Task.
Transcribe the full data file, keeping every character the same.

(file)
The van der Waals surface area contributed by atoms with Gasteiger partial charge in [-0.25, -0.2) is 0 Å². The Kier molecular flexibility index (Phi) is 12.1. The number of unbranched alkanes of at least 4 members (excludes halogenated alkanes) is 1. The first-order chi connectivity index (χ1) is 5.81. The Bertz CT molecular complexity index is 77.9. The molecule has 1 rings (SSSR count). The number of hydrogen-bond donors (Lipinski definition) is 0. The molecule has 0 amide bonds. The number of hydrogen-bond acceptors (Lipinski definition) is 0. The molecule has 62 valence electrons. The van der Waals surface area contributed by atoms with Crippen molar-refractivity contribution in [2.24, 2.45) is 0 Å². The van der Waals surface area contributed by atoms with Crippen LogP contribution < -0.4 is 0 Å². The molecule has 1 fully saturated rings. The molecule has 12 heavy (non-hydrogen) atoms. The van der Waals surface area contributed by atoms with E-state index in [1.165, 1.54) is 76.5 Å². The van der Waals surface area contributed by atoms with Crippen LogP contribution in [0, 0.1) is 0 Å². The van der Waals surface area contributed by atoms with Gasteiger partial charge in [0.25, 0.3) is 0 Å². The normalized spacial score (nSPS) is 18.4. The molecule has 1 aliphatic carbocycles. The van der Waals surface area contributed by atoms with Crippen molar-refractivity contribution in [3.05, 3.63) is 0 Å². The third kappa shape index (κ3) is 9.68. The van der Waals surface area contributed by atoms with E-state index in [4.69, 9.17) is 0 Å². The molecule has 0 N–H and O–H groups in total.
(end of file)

The van der Waals surface area contributed by atoms with Gasteiger partial charge in [-0.25, -0.2) is 0 Å². The Kier molecular flexibility index (Phi) is 12.1. The number of unbranched alkanes of at least 4 members (excludes halogenated alkanes) is 1. The first-order chi connectivity index (χ1) is 5.81. The Bertz CT molecular complexity index is 77.9. The molecule has 1 rings (SSSR count). The number of hydrogen-bond donors (Lipinski definition) is 0. The molecule has 0 amide bonds. The number of hydrogen-bond acceptors (Lipinski definition) is 0. The molecule has 62 valence electrons. The van der Waals surface area contributed by atoms with Crippen molar-refractivity contribution in [2.24, 2.45) is 0 Å². The van der Waals surface area contributed by atoms with Crippen LogP contribution < -0.4 is 0 Å². The molecule has 1 fully saturated rings. The molecule has 12 heavy (non-hydrogen) atoms. The van der Waals surface area contributed by atoms with E-state index in [1.165, 1.54) is 76.5 Å². The van der Waals surface area contributed by atoms with Crippen LogP contribution in [0, 0.1) is 0 Å². The van der Waals surface area contributed by atoms with Gasteiger partial charge in [0.25, 0.3) is 0 Å². The normalized spacial score (nSPS) is 18.4. The molecule has 1 aliphatic carbocycles. The van der Waals surface area contributed by atoms with Crippen molar-refractivity contribution in [3.05, 3.63) is 0 Å². The third kappa shape index (κ3) is 9.68. The van der Waals surface area contributed by atoms with E-state index in [4.69, 9.17) is 0 Å². The molecule has 0 N–H and O–H groups in total.